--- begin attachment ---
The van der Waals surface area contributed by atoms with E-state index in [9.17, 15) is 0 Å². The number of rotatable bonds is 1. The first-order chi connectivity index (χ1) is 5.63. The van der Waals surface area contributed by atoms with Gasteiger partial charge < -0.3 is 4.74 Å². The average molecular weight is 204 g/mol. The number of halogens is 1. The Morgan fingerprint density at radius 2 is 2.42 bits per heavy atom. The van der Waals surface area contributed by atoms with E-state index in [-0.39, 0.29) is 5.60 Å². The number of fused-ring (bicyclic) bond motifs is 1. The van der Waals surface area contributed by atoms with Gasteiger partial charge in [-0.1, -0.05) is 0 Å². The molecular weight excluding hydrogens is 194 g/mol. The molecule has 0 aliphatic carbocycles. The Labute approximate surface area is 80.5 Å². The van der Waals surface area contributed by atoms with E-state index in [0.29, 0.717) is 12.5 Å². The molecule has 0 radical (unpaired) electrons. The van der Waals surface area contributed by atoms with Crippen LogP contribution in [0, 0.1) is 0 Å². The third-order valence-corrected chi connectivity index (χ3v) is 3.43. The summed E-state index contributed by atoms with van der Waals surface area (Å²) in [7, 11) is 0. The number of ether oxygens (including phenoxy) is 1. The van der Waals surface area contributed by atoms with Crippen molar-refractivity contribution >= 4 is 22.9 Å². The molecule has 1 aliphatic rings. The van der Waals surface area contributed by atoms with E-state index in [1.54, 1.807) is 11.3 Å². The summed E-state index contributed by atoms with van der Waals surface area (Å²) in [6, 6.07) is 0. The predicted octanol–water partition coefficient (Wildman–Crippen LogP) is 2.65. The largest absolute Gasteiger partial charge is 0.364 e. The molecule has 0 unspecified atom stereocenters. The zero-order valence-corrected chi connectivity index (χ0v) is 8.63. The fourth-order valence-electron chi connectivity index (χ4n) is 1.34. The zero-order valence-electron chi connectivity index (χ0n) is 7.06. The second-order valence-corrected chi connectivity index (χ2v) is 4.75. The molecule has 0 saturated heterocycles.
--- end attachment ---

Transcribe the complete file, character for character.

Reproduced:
The van der Waals surface area contributed by atoms with E-state index in [9.17, 15) is 0 Å². The number of rotatable bonds is 1. The first-order chi connectivity index (χ1) is 5.63. The van der Waals surface area contributed by atoms with Gasteiger partial charge < -0.3 is 4.74 Å². The average molecular weight is 204 g/mol. The number of halogens is 1. The Morgan fingerprint density at radius 2 is 2.42 bits per heavy atom. The van der Waals surface area contributed by atoms with E-state index in [-0.39, 0.29) is 5.60 Å². The number of fused-ring (bicyclic) bond motifs is 1. The van der Waals surface area contributed by atoms with Gasteiger partial charge in [-0.1, -0.05) is 0 Å². The molecular weight excluding hydrogens is 194 g/mol. The molecule has 0 aliphatic carbocycles. The Labute approximate surface area is 80.5 Å². The van der Waals surface area contributed by atoms with E-state index in [0.29, 0.717) is 12.5 Å². The molecule has 0 radical (unpaired) electrons. The van der Waals surface area contributed by atoms with Crippen LogP contribution in [0, 0.1) is 0 Å². The third-order valence-corrected chi connectivity index (χ3v) is 3.43. The summed E-state index contributed by atoms with van der Waals surface area (Å²) in [7, 11) is 0. The number of ether oxygens (including phenoxy) is 1. The van der Waals surface area contributed by atoms with Crippen molar-refractivity contribution >= 4 is 22.9 Å². The molecule has 1 aliphatic rings. The van der Waals surface area contributed by atoms with E-state index in [1.54, 1.807) is 11.3 Å². The summed E-state index contributed by atoms with van der Waals surface area (Å²) in [6, 6.07) is 0. The predicted octanol–water partition coefficient (Wildman–Crippen LogP) is 2.65. The largest absolute Gasteiger partial charge is 0.364 e. The molecule has 0 unspecified atom stereocenters. The zero-order valence-corrected chi connectivity index (χ0v) is 8.63. The fourth-order valence-electron chi connectivity index (χ4n) is 1.34. The zero-order valence-electron chi connectivity index (χ0n) is 7.06. The second-order valence-corrected chi connectivity index (χ2v) is 4.75. The molecule has 0 saturated heterocycles.